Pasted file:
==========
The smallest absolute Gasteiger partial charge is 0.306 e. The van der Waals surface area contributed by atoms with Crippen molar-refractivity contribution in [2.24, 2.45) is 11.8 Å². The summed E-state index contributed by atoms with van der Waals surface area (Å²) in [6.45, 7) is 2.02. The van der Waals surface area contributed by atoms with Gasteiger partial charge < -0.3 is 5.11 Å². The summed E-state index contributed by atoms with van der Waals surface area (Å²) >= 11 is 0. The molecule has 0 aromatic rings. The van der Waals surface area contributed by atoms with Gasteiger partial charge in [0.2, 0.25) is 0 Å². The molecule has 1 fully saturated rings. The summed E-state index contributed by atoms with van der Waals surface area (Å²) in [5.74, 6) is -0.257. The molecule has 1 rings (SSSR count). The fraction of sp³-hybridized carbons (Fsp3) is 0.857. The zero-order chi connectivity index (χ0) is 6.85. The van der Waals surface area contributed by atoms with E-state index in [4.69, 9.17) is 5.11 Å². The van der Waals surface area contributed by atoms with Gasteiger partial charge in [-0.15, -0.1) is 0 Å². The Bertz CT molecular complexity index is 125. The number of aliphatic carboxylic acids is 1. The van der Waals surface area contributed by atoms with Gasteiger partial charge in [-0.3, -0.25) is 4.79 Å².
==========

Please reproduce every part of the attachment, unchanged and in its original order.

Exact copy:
The smallest absolute Gasteiger partial charge is 0.306 e. The van der Waals surface area contributed by atoms with Crippen molar-refractivity contribution in [2.24, 2.45) is 11.8 Å². The summed E-state index contributed by atoms with van der Waals surface area (Å²) in [6.45, 7) is 2.02. The van der Waals surface area contributed by atoms with Gasteiger partial charge < -0.3 is 5.11 Å². The summed E-state index contributed by atoms with van der Waals surface area (Å²) >= 11 is 0. The molecule has 0 aromatic rings. The van der Waals surface area contributed by atoms with Gasteiger partial charge in [0.2, 0.25) is 0 Å². The molecule has 1 fully saturated rings. The summed E-state index contributed by atoms with van der Waals surface area (Å²) in [5.74, 6) is -0.257. The molecule has 1 rings (SSSR count). The fraction of sp³-hybridized carbons (Fsp3) is 0.857. The zero-order chi connectivity index (χ0) is 6.85. The van der Waals surface area contributed by atoms with E-state index in [4.69, 9.17) is 5.11 Å². The van der Waals surface area contributed by atoms with Gasteiger partial charge in [-0.15, -0.1) is 0 Å². The Bertz CT molecular complexity index is 125. The number of aliphatic carboxylic acids is 1. The van der Waals surface area contributed by atoms with Gasteiger partial charge in [-0.3, -0.25) is 4.79 Å².